Yamanashi: Japan Students Present Mt. Fuji Research Findings

The Yomiuri Shimbun
Students present the outcomes of their research in Fujiyoshida, Yamanashi Prefecture, on Jan. 18.

FUJIYOSHIDA. Yamanashi — Around 420 first- and second-year students taking a Mt. Fuji Studies class at a Yamanashi Prefecture high school presented their findings on Jan. 18.

Yoshida High School in Fujiyoshida City started the course in 2002 to allow students to learn about the history and culture of the area around the foot of Japan’s highest mountain. The school — which last year signed a comprehensive cooperation agreement with the city — teaches students to devise practical solutions to local problems to help them become productive members of society.

The first-year students in each class chose five themes for their presentations, including “disaster preparedness” and “local industry,” while the second-year students chose eight themes, including “food” and “the natural environment.” Fieldwork was conducted in groups of two to six students.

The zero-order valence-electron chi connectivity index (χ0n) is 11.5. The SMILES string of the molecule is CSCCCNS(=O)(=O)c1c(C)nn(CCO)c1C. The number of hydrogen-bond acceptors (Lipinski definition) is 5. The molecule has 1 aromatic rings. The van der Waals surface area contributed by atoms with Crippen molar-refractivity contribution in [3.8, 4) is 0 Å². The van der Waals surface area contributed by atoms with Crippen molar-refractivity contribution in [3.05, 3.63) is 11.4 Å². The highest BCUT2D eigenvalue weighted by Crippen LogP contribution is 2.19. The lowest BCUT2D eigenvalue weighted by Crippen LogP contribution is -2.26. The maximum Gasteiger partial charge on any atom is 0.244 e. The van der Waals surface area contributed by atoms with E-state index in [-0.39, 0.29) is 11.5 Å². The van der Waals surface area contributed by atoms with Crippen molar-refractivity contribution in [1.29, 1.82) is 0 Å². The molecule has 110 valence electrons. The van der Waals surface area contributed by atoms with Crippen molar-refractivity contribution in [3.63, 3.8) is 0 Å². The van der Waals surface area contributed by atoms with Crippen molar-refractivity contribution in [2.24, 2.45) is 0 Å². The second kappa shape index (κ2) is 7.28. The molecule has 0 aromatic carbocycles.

A group that chose “locally produced foodstuffs” as a theme discussed the Beniharuka sweet potato, which is grown at the foot of Mt. Fuji, and the Kita-akari, a potato grown in the city. The students presented their research and achievements, which included the establishment of a website featuring a Beniharuka-based recipe.

Another group that looked into disaster preparedness measures, with an eye on a possible Mt. Fuji eruption, presented a social-media-based quiz with the theme of “reminding tourists about disaster preparedness,” and explained a proposal to produce postcards on disaster preparedness and place them at the fifth station of Mt. Fuji, among other spots.

Mino Miura, a second-year student who gave a presentation, said: “The research taught me many things I didn’t know about, such as local specialties and agricultural products [growing] at the foot of Mt. Fuji. I feel even more attached to my hometown now.”